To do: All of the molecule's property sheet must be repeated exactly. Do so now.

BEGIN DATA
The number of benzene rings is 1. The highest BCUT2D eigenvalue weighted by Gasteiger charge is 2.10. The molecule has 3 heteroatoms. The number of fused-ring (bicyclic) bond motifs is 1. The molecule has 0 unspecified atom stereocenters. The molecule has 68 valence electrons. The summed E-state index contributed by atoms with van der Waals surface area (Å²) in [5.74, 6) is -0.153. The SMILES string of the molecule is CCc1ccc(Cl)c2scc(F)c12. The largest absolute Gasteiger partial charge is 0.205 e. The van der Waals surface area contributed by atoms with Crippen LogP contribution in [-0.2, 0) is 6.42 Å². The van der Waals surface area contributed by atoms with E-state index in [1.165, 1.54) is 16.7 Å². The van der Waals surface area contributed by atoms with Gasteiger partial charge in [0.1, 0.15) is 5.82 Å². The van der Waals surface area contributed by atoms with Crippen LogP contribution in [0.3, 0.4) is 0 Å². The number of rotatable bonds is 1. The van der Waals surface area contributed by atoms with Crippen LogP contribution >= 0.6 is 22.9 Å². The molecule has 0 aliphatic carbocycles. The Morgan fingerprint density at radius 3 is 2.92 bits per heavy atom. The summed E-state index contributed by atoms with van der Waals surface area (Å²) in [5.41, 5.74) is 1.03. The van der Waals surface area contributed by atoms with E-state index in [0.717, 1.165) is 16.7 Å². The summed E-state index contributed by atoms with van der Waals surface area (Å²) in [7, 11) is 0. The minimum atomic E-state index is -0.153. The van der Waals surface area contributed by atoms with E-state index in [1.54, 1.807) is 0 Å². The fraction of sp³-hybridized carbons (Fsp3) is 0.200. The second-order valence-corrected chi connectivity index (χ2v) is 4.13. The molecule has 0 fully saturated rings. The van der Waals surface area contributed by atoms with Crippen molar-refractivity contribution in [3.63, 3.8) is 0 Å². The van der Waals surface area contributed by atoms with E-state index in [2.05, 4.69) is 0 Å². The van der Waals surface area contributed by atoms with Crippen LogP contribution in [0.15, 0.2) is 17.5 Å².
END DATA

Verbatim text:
The number of benzene rings is 1. The highest BCUT2D eigenvalue weighted by Gasteiger charge is 2.10. The molecule has 3 heteroatoms. The number of fused-ring (bicyclic) bond motifs is 1. The molecule has 0 unspecified atom stereocenters. The molecule has 68 valence electrons. The summed E-state index contributed by atoms with van der Waals surface area (Å²) in [5.74, 6) is -0.153. The SMILES string of the molecule is CCc1ccc(Cl)c2scc(F)c12. The largest absolute Gasteiger partial charge is 0.205 e. The van der Waals surface area contributed by atoms with Crippen LogP contribution in [-0.2, 0) is 6.42 Å². The van der Waals surface area contributed by atoms with E-state index in [1.165, 1.54) is 16.7 Å². The van der Waals surface area contributed by atoms with Gasteiger partial charge in [0.1, 0.15) is 5.82 Å². The van der Waals surface area contributed by atoms with Crippen LogP contribution in [0.3, 0.4) is 0 Å². The number of rotatable bonds is 1. The van der Waals surface area contributed by atoms with Crippen LogP contribution >= 0.6 is 22.9 Å². The molecule has 0 aliphatic carbocycles. The Morgan fingerprint density at radius 3 is 2.92 bits per heavy atom. The summed E-state index contributed by atoms with van der Waals surface area (Å²) in [5.41, 5.74) is 1.03. The van der Waals surface area contributed by atoms with E-state index in [0.717, 1.165) is 16.7 Å². The summed E-state index contributed by atoms with van der Waals surface area (Å²) in [7, 11) is 0. The minimum atomic E-state index is -0.153. The van der Waals surface area contributed by atoms with E-state index in [1.54, 1.807) is 0 Å². The fraction of sp³-hybridized carbons (Fsp3) is 0.200. The second-order valence-corrected chi connectivity index (χ2v) is 4.13. The molecule has 0 fully saturated rings. The van der Waals surface area contributed by atoms with Crippen molar-refractivity contribution in [3.63, 3.8) is 0 Å². The van der Waals surface area contributed by atoms with E-state index in [2.05, 4.69) is 0 Å². The van der Waals surface area contributed by atoms with Crippen LogP contribution in [0.15, 0.2) is 17.5 Å².